Magali Bragard/Annapurna Pictures

Alissa Wilkinson

The brothers are both kind of comedic and deadly serious. There are moments of very intense and shocking violence, but it’s shocking because a lot of the time, Charlie and Eli feel like a comedic pair.

John C. Reilly

Well, that’s the book, too. It has this dark humor. I love stuff like that, stories that don’t let the audience off the hook. I love doing comedy where something intensely real is happening at the same time, or doing drama where it’s kind of funny, it’s so sad that it’s funny, or whatever.

That’s the way life is. When people are going through tragedy, there’s always something that will make you laugh. When you’re having good times, there’s often those kind of bittersweet moments. That’s life. I think that’s a great quality of the movie.

Alissa Wilkinson

There are a lot of interesting Westerns getting made right now. Do you gravitate toward the genre?

John C. Reilly

Definitely, yeah.

Alissa Wilkinson

Why do you think people keep reinventing the Western?

John C. Reilly

They’re pretty perennial. Ever since we started making Westerns, they’ve been popular. They’re ensconced in the American psyche.

I think Westerns are popular for the same reason prison stories are popular, which is the same reason war stories are popular, convent stories are popular — all of those genres are about extreme circumstances, limited options, and characters out on their own or confined within.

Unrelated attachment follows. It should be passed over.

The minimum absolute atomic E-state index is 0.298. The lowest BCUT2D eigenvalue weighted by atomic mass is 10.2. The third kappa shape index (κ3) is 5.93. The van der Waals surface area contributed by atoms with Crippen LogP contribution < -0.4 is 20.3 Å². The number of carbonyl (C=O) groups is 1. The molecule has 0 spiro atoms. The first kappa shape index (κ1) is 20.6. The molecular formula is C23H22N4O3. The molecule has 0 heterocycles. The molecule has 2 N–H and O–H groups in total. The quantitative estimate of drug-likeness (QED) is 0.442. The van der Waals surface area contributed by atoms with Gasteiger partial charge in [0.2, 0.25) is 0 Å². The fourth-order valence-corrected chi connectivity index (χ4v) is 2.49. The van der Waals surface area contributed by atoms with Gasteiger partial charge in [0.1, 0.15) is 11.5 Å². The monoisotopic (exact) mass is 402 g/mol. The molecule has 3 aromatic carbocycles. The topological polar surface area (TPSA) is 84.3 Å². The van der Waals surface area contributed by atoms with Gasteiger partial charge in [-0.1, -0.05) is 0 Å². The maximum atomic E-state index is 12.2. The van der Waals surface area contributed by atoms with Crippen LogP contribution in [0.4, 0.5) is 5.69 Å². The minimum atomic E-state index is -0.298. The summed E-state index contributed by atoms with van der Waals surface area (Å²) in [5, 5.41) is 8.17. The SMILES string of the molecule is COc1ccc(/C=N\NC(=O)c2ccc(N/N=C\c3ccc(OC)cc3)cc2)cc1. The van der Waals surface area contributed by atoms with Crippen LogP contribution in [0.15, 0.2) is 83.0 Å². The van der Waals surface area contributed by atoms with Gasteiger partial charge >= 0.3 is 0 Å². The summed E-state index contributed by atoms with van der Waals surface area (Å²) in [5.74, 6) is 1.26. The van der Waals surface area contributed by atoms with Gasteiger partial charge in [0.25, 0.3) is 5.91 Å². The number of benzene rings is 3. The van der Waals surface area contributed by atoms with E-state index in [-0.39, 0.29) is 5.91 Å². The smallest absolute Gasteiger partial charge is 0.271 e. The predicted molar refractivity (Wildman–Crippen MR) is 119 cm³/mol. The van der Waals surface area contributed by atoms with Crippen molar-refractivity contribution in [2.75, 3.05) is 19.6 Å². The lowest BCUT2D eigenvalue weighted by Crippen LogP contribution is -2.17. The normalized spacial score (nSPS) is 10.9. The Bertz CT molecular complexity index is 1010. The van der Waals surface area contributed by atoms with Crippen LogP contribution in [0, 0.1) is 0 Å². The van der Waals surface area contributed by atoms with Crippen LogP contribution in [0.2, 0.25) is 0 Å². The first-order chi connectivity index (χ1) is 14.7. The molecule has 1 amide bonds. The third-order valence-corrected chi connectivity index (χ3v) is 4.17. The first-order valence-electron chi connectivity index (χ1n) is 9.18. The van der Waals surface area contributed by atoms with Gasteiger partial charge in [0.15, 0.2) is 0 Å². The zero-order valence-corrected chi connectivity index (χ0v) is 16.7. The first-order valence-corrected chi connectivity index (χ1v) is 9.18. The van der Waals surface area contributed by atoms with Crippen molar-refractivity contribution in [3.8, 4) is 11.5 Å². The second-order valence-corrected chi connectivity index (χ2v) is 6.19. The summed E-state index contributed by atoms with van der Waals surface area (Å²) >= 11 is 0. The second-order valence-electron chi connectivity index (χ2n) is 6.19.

That said, I think this movie is a really original Western because you know so much about what’s going on emotionally with the characters. When you watch a Clint Eastwood movie — and I love all of his Westerns — you don’t really know what’s going on. You’re watching his behavior to try to figure out what he feels or what he’s thinking. But in the original novel, it’s a series of inner monologues from Eli, and you really get this full internal monologue.

There’s this sort of self-replicating thing that happens with Westerns where a movie’s reality is based on the reality of another movie, and then another movie, and another movie, as opposed to what was going on in 1850 in San Francisco. That’s the take Patrick took with the book, and that’s the take Jacques took as an outsider to America. He didn’t have all that baggage, that American psyche, this idea that we’re some John Wayne–like people. Jacques just saw it from a distance, so he saw more just the reality of the situation. That was a great reason to make the movie with Jacques.

Alissa Wilkinson

It’s an interesting film because it’s a Western with these hard-bitten men who become more vulnerable the longer you watch them. They start out as archetypes, but then they turn into something else.

John C. Reilly

As they get to know each other, yeah. Somebody said to me when they were watching the film, “It’s almost like Warm and Morris are the brothers’ first two friends they’ve ever had.” They had to do a violent thing when they were children and then they just banded together, and from that moment, these two country boys went out into the world and they were good at this thing. These criminals figured out they were good at murdering people. They don’t trust anybody.